Courtesy of Phebe Schmidt

phebe schmidt’s new series is a surreal commentary on reality and authenticity

In a new video series the artist channels her own anxieties around image, brand, productivity and consumption.

by Mitch Parker
23 July 2018, 7:50am

Courtesy of Phebe Schmidt

In the first few seconds of the trailer for Phebe Schmidt’s new video Being On we see a mass of jiggling blonde hair, so big it looks fresh from a Texan beauty pageant, slowly turn toward us and reveal a women with large smile. You can already feel yourself hooked in by the exaggerated visuals, desperate to know more. Phebe's photography is always a little warped, so it makes sense that her foray into video feature the same disturbing and alluring touch. By heightening and twisting ideas of beauty, her new video work raises the stakes for the artist's analysis of identity. With Being On now showing at Melbourne’s West Space we caught up with Phebe to discuss the piece and her plans to make more video work.

Can you give us a simple intro about Being On?
Being On is a short film that aims to make visible the gaps between an aspirational performance of image or brand and the nebulous idea of reality or authenticity. It features Kim Kruz, an amazing actress I found on Star Now, shot in slow motion in a electric blue suit surrounded by a deep blue velvet set on a vibration exercise machine (similar to this) accompanied by an advertisement/self-help/mindfulness-like voice over reading a text written by Spencer Lai and soundtrack by Patrick Mooney.

What motivated your foray into video?
Initially I was approached to direct, or work as a production designer on, a number of commercial video projects which introduced me to moving image. In terms of my own work I began to feel a little limited by stills. I wanted to create a work that was time-based, slow and monotonous — that means people have to sit with it for a while to start to notice less obvious details and changes.

What was involved in the creative process behind creating Being On ?
Being On is a part of a series of films I am working on. The prequel Your Time is being exhibited at First Draft Gallery in Sydney on the first of August. I don’t really have a clear creative process I stick to. I generally start with a vague concept and from there I refine as the work progresses with production design, styling, make up, characterisation etc.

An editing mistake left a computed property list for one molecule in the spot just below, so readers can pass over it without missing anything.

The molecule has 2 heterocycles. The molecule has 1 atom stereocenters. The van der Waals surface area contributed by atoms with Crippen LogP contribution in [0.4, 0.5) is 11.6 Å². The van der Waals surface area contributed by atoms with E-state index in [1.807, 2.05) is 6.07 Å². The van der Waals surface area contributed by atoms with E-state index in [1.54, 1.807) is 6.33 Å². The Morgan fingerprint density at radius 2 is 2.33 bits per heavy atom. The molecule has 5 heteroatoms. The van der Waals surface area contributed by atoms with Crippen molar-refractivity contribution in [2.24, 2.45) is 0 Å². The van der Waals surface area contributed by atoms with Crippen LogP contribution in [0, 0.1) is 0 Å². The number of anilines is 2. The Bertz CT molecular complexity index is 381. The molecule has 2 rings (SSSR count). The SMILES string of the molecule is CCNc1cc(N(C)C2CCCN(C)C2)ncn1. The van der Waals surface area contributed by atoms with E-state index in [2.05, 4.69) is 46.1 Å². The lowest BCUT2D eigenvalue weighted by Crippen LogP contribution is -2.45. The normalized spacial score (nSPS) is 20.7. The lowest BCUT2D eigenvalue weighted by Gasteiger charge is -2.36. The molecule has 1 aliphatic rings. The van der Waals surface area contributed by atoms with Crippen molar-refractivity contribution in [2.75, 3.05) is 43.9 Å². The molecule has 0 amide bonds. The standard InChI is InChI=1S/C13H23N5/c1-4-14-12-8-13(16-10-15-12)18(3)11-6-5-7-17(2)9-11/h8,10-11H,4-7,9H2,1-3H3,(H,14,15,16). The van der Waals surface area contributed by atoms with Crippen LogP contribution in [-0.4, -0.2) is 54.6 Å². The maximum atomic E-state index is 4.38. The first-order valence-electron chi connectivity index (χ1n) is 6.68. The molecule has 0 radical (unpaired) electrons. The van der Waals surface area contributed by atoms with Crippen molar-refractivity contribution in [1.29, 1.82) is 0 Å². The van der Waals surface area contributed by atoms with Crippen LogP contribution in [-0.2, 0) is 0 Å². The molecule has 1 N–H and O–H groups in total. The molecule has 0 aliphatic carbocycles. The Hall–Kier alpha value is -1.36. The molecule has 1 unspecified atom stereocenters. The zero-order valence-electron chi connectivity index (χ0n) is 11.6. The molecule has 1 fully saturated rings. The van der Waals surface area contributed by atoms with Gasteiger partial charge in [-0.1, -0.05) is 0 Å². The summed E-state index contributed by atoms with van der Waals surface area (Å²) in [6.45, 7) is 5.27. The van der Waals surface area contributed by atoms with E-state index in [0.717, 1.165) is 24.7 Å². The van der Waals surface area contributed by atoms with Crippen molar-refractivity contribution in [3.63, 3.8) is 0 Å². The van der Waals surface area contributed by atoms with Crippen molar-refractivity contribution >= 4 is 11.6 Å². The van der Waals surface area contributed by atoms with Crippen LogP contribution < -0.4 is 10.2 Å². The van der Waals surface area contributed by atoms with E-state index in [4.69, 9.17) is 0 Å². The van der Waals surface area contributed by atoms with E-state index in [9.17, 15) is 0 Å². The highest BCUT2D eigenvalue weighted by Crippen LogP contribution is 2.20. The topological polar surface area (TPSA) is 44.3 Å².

How does it differ to previous projects?
It doesn’t differ a huge amount, I am still interested in exploring the same themes. It is a more lengthy production process. Your Time was produced in just under a year.

What have you found to be the main differences in expressing your ideas and concepts through videography versus photography?
I like approaching film in a similar way to how I approach a photography series — creating a character and working from there. Film has allowed me to build more elaborate sets and work with sound. At the moment I am enjoying essentially treating this short film series like a still image that moves - one super long take with very slow movement, lit similar to my photographs ('off' advert vibe). I don’t have a preference — I like using both mediums.

Do you see yourself creating more video in the future?
Yep — I want to continue with this series and work on more commercial video projects.

What are your main inspirations in your art practice?
I’m inspired by advertisements, sci-fi and am interested in exploring consumption, self-image and identity in branded contemporary culture. My commercial and art practices inform each other and are central to investigating visibility and identity/selfhood.

Does the work you produce come from a place of personal significance?
I didn’t used to think so, but before making Your Time my sister encouraged me to try a writing exercise to narrow down my ideas and it turns out what I am interested in exploring in my work is closely aligned to my own anxieties revolving around image, brand, productivity and consumption. The kinds of things we’re expected to achieve and produce constantly under neoliberalism.

How do conventional ideas of femininity and beauty influence your art?
I think feminine ideals and beauty conventions fit into my interest in identity and branded culture. But perhaps more than anything to do with gender performance and appearance, it’s about expectations of people more generally. And that includes things like mental health, self-care and being ‘in control’.

What’s coming up from you in the near future that we can look forward to?
Your Time will be showing in Sydney for a month which is exciting and then I am heading to LA for three months for an Artist Residency at Eastside International. I hope to make some work over there.

Phebe Schmidt’s 'Being On' is showing at West Space, Melbourne until August 18. 'Your Time' will show at First Draft, Sydney from August 1 until August 24.

video art
Phebe Schmidt